COSTA MESA ( — If energy is a factor, it’s clear to see why a 10-year-old Costa Mesa boy was chosen to help Governor Brown light the state capitol Christmas tree next week.

Christian Anderson has energy to burn. “I’m so excited,” he told CBS2 and KCAL9 reporter Melissa McCarty. “I’m bursting with energy!”

Anderson, who has autism, was chosen from more than 250,000 children with developmental disabilities to represent the state and light the tree at the 81st annual ceremony.

Anderson’s 5th grade teacher, Tami Fowler, knows this is a big deal. “It’s a very special honor,” she said, beaming.

Her class is also making special gifts for Christian to give to the governor — cutouts for the tree and paper presents.

Christian’s school, the non-profit Regional Center of Orange County was chosen as the school that would pick the child who would get tree-lighting honors. And Christian has been associated with the school since he was first diagnosed with autism at a year-and-a-half.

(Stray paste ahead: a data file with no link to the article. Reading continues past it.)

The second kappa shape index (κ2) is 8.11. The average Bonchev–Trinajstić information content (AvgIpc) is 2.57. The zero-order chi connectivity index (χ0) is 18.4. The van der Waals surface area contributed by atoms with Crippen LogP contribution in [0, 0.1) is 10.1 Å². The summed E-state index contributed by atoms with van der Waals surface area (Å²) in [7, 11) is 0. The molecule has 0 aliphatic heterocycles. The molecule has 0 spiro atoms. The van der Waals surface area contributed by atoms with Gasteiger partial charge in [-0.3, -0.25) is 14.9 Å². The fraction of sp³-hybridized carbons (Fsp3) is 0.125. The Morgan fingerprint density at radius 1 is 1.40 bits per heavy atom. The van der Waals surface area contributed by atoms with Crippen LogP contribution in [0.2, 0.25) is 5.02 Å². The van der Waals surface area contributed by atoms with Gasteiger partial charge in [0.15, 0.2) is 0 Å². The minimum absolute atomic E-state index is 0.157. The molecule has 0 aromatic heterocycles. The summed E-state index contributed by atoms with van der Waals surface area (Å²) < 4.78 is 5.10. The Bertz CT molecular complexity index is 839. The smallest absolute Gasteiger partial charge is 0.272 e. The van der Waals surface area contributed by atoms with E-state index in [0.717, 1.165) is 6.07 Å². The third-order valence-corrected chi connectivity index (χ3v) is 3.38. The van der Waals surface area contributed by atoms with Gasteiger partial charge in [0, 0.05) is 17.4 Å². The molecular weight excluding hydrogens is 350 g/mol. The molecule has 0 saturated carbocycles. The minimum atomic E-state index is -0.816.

McCarty reports that Christian is the school’s poster child for the benefits of early intervention.

Meanwhile, his classmates imagined how tall the tree is going to be.

For the record? Big! The tree is estimated at 50-feet tall.

How many lights will be on the tree? One of Christian’s classmates guessed “Ten.”

Okay, it will really be more like 10,000 … but that’s still a lot of lights. And Christian is ready for the responsibility.

Lee Anderson has three boys with autism. She told McCarty that her family has a simple solution for coping with the challenges that that brings.  “Love your kid for who he is,” she says, matter-of-fact. “Embrace it.”




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